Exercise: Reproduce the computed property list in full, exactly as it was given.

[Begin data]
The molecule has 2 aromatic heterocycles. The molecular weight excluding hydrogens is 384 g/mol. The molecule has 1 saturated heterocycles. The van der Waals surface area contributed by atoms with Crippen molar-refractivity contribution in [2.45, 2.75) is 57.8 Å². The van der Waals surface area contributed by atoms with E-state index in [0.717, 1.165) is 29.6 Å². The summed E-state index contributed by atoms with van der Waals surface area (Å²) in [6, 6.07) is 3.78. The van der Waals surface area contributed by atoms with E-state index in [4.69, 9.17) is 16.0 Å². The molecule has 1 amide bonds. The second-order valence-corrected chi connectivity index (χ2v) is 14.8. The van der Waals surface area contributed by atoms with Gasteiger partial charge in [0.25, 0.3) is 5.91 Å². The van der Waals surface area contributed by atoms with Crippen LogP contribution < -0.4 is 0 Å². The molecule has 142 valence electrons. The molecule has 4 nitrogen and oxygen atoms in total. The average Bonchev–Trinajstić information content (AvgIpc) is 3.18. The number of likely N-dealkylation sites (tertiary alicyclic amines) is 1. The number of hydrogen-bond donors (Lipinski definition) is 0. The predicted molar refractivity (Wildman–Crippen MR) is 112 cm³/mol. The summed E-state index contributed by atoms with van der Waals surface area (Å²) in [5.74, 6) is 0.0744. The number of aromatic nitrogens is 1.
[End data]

The molecule has 2 aromatic heterocycles. The molecular weight excluding hydrogens is 384 g/mol. The molecule has 1 saturated heterocycles. The van der Waals surface area contributed by atoms with Crippen molar-refractivity contribution in [2.45, 2.75) is 57.8 Å². The van der Waals surface area contributed by atoms with E-state index in [0.717, 1.165) is 29.6 Å². The summed E-state index contributed by atoms with van der Waals surface area (Å²) in [6, 6.07) is 3.78. The van der Waals surface area contributed by atoms with E-state index in [4.69, 9.17) is 16.0 Å². The molecule has 1 amide bonds. The second-order valence-corrected chi connectivity index (χ2v) is 14.8. The van der Waals surface area contributed by atoms with Gasteiger partial charge in [0.25, 0.3) is 5.91 Å². The van der Waals surface area contributed by atoms with Crippen LogP contribution < -0.4 is 0 Å². The molecule has 142 valence electrons. The molecule has 4 nitrogen and oxygen atoms in total. The average Bonchev–Trinajstić information content (AvgIpc) is 3.18. The number of likely N-dealkylation sites (tertiary alicyclic amines) is 1. The number of hydrogen-bond donors (Lipinski definition) is 0. The predicted molar refractivity (Wildman–Crippen MR) is 112 cm³/mol. The summed E-state index contributed by atoms with van der Waals surface area (Å²) in [5.74, 6) is 0.0744. The number of aromatic nitrogens is 1.